If there’s any significant complaint about Rogue Nation, it’s that the film’s best sequences are not equaled with the high-precision cinematography Robert Elswit brought to Ghost Protocol. Elswit’s color palate here appears gritty and muted, his framing and Eddie Hamilton’s editing more concerned with propelling the story than delivering impressive cinematics. This is not lesser cinematography, however; it is simply designed in service of the story—a choice intended by McQuarrie. Any viewer disappointment comes only from imagining how De Palma or Ghost Protocol’s director Brad Bird may have shot it differently. Take a brilliant underwater computer hack sequence that operates not only as an elaborate heist but also as an exercise in one-upmanship. It recalls the elaborate CIA Headquarters heist from De Palma’s original, and it’s literally breathless with Hunt required to be underwater for three minutes sans air tank. And then afterward, McQuarrie redeems motorcycle chases for the Mission: Impossible franchise (after John Woo put Hunt on a motorcycle for the disastrous Mission: Impossible 2 and repeated the entire martial arts-laden sequence derived from his U.S. debut Hard Target in 1993). In Rogue Nation, Cruise actually drives a speeding crotch rocket on the Marrakech motorway, with turns so sharp the actor must have skinned his knees.

Nevertheless, McQuarrie and Elswit deliver an exciting globe-trotting effort, wracking levels of tension atop one another with sequence after sequence, leaping to locales like Vienna, Morocco, Casablanca, and finally London. His more workmanlike approach allows the audience to focus on the story and characters. Because of this, we watch as Cruise reprises his longtime role and adds much humor into his very subtle, very funny looks of exhaustion. At 53, Cruise has come a long way to overcome personal and professional setbacks off-screen; and no matter how the audience may feel about him as a human being, he’s still an incredibly charismatic hero on film. (When Benji offers Hunt’s services for the three-minute underwater heist as if the task will present no problems whatsoever, Cruise’s reaction is priceless.) Pegg is also particularly good in this sequel, proving he’s much more than a comedian; Baldwin and Simon McBurney make effective intelligence bureaucrats; and Tom Hollander’s comic wryness is put to good use as the British Prime Minister. But the standout is Ferguson, who fulfills an elusive spy role.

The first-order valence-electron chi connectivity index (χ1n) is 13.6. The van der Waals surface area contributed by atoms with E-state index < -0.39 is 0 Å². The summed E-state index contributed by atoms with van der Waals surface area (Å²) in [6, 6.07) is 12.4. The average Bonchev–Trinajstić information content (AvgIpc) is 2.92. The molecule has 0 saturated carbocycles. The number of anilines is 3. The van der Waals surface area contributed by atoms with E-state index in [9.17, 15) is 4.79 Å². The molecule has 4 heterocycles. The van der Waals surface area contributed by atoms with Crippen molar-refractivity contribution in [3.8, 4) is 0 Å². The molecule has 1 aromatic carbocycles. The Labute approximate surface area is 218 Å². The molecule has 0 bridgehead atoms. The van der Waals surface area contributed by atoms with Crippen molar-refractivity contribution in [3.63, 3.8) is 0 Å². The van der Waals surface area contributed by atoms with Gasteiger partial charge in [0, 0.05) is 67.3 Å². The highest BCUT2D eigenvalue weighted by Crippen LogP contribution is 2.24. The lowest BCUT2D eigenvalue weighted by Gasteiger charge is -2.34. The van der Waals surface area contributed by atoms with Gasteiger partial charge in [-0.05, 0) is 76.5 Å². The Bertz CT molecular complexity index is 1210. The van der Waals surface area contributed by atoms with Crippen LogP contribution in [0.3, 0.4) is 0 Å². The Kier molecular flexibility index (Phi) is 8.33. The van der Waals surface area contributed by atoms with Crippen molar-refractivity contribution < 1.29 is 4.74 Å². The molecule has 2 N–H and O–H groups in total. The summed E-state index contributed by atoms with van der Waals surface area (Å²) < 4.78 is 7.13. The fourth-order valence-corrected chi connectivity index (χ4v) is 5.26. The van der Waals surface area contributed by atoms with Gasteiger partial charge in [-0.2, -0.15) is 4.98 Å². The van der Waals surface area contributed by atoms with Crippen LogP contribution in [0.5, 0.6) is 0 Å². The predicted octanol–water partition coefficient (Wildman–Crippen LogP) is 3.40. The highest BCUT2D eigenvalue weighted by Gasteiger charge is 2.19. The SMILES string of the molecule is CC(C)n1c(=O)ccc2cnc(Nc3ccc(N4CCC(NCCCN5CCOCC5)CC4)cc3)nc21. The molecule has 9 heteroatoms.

Originally set for a December 2015 release, Mission: Impossible – Rogue Nation moved up five months because McQuarrie wrapped shooting and cut the picture together early—that’s just how deliberate and well-executed this film is. Additionally, distributors at Paramount, along with international financiers at Alibaba Picture Group and China Movie Channel, undoubtedly wanted to avoid any close proximity to the new Bond adventure, Spectre, another spy yarn involving a clandestine terrorist organization not unlike The Syndicate. Beating Spectre to the punch, Rogue Nation will certainly prove less serious and more playful than another über-serious Daniel Craig entry in the 007 franchise—this despite Rogue Nation’s thematic drive of luck and destiny. And though time will tell which film fares better, Rogue Nation stands as another strong sequel in a rather consistent string of three: Mission: Impossible III may have the most heart, Ghost Protocol may contain the best visual presentation, but Rogue Nation stands as the best storytelling since De Palma was behind the camera and delivered the best of them all. With how engaged and well-executed this and recent entries prove to be, part six cannot come soon enough.